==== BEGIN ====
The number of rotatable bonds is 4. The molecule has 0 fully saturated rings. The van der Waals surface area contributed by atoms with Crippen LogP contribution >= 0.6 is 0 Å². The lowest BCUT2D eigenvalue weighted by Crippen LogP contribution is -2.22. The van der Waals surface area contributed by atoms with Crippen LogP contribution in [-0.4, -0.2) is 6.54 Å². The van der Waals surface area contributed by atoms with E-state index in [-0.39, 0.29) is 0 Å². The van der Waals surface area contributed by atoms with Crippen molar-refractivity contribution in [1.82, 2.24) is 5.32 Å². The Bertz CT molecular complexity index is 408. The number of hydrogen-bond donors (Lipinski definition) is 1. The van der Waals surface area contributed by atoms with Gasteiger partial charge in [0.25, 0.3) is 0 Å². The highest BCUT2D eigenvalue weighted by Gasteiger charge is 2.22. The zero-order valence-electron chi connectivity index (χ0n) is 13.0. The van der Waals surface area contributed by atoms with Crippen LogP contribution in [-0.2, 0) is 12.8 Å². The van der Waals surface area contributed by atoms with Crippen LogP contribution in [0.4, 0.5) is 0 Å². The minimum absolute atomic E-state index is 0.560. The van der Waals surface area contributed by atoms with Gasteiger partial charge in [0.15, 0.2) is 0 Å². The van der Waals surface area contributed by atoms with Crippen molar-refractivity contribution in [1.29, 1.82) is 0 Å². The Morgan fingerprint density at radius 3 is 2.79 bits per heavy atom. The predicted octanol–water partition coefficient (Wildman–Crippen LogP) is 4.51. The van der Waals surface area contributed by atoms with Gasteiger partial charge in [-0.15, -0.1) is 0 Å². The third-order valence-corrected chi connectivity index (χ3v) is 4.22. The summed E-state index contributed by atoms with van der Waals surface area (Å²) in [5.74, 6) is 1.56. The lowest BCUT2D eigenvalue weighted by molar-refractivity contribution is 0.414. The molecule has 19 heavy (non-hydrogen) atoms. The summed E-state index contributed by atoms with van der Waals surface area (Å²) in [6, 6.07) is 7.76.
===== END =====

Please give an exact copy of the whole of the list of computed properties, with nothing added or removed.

The number of rotatable bonds is 4. The molecule has 0 fully saturated rings. The van der Waals surface area contributed by atoms with Crippen LogP contribution >= 0.6 is 0 Å². The lowest BCUT2D eigenvalue weighted by Crippen LogP contribution is -2.22. The van der Waals surface area contributed by atoms with Crippen LogP contribution in [-0.4, -0.2) is 6.54 Å². The van der Waals surface area contributed by atoms with E-state index in [-0.39, 0.29) is 0 Å². The van der Waals surface area contributed by atoms with Crippen molar-refractivity contribution in [1.82, 2.24) is 5.32 Å². The Bertz CT molecular complexity index is 408. The number of hydrogen-bond donors (Lipinski definition) is 1. The van der Waals surface area contributed by atoms with Gasteiger partial charge in [0.25, 0.3) is 0 Å². The highest BCUT2D eigenvalue weighted by Gasteiger charge is 2.22. The zero-order valence-electron chi connectivity index (χ0n) is 13.0. The van der Waals surface area contributed by atoms with Crippen LogP contribution in [-0.2, 0) is 12.8 Å². The van der Waals surface area contributed by atoms with Crippen LogP contribution in [0.4, 0.5) is 0 Å². The minimum absolute atomic E-state index is 0.560. The van der Waals surface area contributed by atoms with Gasteiger partial charge in [0.15, 0.2) is 0 Å². The van der Waals surface area contributed by atoms with Crippen molar-refractivity contribution in [1.29, 1.82) is 0 Å². The Morgan fingerprint density at radius 3 is 2.79 bits per heavy atom. The predicted octanol–water partition coefficient (Wildman–Crippen LogP) is 4.51. The van der Waals surface area contributed by atoms with Gasteiger partial charge in [-0.15, -0.1) is 0 Å². The third-order valence-corrected chi connectivity index (χ3v) is 4.22. The summed E-state index contributed by atoms with van der Waals surface area (Å²) in [5.74, 6) is 1.56. The lowest BCUT2D eigenvalue weighted by molar-refractivity contribution is 0.414. The molecule has 19 heavy (non-hydrogen) atoms. The summed E-state index contributed by atoms with van der Waals surface area (Å²) in [6, 6.07) is 7.76.